Despite tablets seeing some rapid growth in the early years of this decade, GlobalWebIndex’s research shows they are now hitting something of a ceiling. It’s certainly too early to proclaim the ‘death of the tablet’ but the excitement that greeted the launch of the first tablets, and particularly the iPad, is a faded memory. Have tablets failed to become little more than nice-to-have devices?
Tablets have come close to achieving mainstream status, but not quite – it’s slightly less than half of internet users who say they personally own a tablet. But a closer look at these figures shows that interest in tablets is waning. While at the start of 2015, it was 47 percent who owned a tablet, that figure has now fallen to 42 percent. This trend if particularly striking if we contrast this with the growth of smartphone over the same period (up over 10 points).
Demographics are key here. In particular, while tablets have made an impact among older demographics (especially parents) and higher income groups, they have failed to entice younger digital consumers. As we’ll see below, smartphones are the major challenger here, and if tablets can’t convince young demographics of their worth, the downwards trend in ownership figures will only continue.Of course, you don’t need to personally own a tablet to use it. But even when it comes to usage figures we have seen a clear peak. While tablet usage grew strongly in the early years of the 10s, 2016 has been the first year that figures have declined. Again, that younger users lag behind here is key. Also important are the lower figures we see among consumers in emerging markets, where millions of new internet users are coming online each year and where smartphones reign supreme.
One reason why we can expect this decline in tablet adoption to continue is that these devices have failed to attain a sufficient level of importance as internet access points. When GlobalWebIndex asks internet users what are their most important devices for getting online, it’s only 4 percent who identify their tablets as paramount. And even among tablet users themselves, it’s only about 1 in 10 who say their tablet is their most importance device. Clearly, they have never become the essential devices that some predicted they would be.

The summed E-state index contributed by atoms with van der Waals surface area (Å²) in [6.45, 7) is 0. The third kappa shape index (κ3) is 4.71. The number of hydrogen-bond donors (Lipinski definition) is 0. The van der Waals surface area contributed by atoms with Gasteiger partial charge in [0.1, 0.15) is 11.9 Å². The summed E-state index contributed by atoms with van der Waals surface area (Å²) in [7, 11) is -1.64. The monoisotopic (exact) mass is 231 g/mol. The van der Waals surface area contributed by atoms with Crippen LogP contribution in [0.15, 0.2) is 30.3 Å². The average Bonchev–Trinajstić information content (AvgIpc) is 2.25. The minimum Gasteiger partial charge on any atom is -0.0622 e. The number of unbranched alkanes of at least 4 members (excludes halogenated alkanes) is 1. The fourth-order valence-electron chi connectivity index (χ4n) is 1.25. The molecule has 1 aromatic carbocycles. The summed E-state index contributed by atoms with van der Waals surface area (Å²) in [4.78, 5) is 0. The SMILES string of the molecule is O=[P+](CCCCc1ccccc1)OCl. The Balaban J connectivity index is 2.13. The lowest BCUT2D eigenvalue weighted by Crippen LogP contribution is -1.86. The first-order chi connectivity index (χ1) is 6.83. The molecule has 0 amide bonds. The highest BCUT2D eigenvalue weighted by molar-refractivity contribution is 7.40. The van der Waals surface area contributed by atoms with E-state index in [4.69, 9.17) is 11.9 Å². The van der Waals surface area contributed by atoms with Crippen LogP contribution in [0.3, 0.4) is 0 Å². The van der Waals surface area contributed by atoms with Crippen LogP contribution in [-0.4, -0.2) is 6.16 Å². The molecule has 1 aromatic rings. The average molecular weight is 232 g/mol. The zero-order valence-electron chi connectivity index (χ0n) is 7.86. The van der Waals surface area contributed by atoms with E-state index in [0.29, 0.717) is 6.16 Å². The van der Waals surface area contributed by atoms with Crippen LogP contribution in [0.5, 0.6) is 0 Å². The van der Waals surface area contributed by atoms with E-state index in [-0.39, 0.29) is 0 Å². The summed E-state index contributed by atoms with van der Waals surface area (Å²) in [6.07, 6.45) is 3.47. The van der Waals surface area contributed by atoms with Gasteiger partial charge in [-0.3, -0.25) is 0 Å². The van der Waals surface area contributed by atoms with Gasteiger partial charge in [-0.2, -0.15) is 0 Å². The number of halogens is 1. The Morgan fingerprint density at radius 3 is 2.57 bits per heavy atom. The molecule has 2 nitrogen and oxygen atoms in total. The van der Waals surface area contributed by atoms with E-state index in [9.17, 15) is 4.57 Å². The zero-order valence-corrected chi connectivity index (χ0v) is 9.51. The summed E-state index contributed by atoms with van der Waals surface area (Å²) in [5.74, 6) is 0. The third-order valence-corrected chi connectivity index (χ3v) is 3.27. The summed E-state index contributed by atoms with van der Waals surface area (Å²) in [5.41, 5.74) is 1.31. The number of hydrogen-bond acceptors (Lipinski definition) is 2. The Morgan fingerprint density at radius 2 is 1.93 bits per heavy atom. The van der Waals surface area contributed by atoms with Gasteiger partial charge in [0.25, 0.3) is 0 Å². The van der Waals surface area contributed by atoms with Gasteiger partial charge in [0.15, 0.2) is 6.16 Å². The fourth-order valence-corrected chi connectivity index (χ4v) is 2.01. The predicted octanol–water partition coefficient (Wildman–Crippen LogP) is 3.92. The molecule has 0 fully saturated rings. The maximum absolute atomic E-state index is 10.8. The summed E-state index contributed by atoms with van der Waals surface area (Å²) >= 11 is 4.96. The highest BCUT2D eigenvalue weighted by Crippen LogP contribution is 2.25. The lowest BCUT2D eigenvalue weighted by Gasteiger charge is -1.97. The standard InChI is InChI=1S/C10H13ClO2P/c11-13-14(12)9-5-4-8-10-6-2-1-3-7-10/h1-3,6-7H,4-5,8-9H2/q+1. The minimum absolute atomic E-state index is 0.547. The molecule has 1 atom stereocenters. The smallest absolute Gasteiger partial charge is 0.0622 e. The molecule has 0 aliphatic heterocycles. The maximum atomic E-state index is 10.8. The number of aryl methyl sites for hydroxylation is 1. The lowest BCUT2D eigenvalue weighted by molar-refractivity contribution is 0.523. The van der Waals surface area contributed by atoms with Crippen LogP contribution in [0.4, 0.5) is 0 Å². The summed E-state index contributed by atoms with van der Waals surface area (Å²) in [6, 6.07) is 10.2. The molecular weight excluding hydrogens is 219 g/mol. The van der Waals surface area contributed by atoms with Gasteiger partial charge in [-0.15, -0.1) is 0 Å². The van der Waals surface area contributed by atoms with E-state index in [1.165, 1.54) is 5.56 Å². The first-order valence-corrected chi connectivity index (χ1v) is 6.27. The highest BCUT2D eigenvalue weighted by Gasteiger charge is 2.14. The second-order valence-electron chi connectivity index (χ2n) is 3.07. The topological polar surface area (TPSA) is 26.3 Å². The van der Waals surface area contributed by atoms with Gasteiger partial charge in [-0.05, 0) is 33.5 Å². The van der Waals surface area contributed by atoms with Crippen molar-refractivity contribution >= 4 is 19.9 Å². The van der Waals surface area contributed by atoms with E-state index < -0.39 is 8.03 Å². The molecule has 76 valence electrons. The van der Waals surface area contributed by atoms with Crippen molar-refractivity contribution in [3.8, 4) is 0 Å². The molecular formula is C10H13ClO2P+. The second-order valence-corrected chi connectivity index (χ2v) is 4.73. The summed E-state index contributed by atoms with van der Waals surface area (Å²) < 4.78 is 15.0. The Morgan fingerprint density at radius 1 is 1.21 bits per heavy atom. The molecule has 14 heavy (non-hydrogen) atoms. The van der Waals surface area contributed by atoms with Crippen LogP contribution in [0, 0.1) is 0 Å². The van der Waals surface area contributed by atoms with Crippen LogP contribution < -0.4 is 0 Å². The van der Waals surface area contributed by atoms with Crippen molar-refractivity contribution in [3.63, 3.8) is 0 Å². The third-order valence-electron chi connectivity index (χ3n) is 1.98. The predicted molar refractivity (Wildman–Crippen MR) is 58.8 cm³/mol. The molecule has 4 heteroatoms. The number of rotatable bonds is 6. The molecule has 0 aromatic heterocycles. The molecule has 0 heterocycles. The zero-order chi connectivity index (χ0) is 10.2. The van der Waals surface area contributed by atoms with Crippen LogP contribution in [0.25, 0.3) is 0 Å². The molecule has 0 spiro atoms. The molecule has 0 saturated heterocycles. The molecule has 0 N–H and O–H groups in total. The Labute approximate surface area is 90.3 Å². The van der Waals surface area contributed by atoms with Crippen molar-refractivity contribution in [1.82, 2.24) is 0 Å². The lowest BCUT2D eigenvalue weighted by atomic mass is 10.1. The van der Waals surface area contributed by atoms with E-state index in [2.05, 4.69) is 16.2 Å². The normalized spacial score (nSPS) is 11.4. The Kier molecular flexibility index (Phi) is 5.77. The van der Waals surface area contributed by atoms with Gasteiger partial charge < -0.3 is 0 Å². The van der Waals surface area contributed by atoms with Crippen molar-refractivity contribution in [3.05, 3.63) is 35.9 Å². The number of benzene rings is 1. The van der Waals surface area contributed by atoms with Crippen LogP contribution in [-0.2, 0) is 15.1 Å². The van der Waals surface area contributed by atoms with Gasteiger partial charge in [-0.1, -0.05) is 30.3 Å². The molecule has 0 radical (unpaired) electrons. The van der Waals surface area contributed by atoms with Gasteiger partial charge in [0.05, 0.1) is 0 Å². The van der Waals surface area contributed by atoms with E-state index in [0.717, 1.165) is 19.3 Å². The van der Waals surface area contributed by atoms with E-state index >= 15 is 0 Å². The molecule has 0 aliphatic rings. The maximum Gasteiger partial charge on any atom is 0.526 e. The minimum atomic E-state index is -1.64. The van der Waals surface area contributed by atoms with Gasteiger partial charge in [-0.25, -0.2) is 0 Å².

One traditional stronghold for tablets has been the arena of second-screening. Within this context, tablets can play to their strengths (larger screens, access to wifi etc.) but even here we are seeing tablets falter. Fewer and fewer tablet users are turning to tablets to dual-screen. Again the challenge of the smartphone shines through here, as these devices are now by far the most popular choice for second-screening among tablet users.
As we’ve seen, many of the reasons behind the stagnation of tablet adoption can be traced to the evolution of smartphones. As these devices expand their functionality (and their size), mobiles provide an ever stronger competition to tablets for internet users’ attention. A glance at the figures for online activities of tablet users confirms this conflict. There are only three categories (significantly, all relating to entertainment) where tablet users are more likely to be engaging via a tablet than via a mobile. To drive ownership figures forwards, tablets will need to convince consumers that they provide a higher level of functionality than mobiles. And considering current tablet users choose to turn to their mobiles for the vast majority of online activities, this is a conflict that tablets will struggle to win.